They know not what they do. Darkness does not comprehend itself, because it does not comprehend the light, and it’s only because of the light that you can identify the darkness. By choosing the light you can see that spirit of violence and reject it, you can see that the stronghold of hostility is a prison, and that you don’t have to turn your back on any other child of God. You can comprehend the light, and you get help for that from the music and the lessons, which is why you are here tonight.

Let the story told by the the lessons encourage you, because the darkness seems to be constant. The lessons tell you what so many of the world’s religions agree on, that the truer constant is the light, and science agrees with this as well, that light is the constant, not darkness. There’s your hope, there is your encouragement.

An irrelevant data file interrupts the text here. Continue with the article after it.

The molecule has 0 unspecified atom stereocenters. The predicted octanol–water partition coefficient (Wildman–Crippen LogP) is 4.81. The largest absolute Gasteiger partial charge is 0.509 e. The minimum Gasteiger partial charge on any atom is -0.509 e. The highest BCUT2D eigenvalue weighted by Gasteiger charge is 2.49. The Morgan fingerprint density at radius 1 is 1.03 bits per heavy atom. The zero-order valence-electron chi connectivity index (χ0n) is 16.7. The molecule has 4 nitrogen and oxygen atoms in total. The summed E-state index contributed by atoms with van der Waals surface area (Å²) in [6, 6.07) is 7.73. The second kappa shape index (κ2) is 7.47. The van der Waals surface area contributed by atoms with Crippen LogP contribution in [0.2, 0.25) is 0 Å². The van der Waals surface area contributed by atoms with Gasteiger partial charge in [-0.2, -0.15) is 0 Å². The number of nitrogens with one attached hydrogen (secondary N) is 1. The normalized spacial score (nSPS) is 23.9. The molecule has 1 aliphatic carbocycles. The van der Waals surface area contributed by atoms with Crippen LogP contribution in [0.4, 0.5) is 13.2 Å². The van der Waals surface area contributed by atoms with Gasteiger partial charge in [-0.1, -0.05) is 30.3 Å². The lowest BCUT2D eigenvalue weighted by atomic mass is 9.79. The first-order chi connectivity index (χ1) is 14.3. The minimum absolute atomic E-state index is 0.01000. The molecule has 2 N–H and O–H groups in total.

Tonight it is a tiny light, a little baby. You can choose his light. In the fifth and sixth lessons you will hear again how Mary and Joseph made their choices for his light.

You choose it if you admire him and find in him an inspiration and example. You choose it if you worship him as Lord and God and find in him the living source of light. And if you came only to consider him, you may choose for light as well. No matter what else you came here for, you did come here for this, and you did well.

There is a glimmer in the shadows of the barn; it is tiny but it will not go out, the darkness does not overwhelm it. This little light is a miracle, a wonder, for in this light you see light, you can see all the other lights in the world that the darkness tried to hide, all the other deeds of love around the world, irrespective of religion, all the other acts of courage and generosity by individuals of every tribe and nation. Peace on earth, good will towards humankind.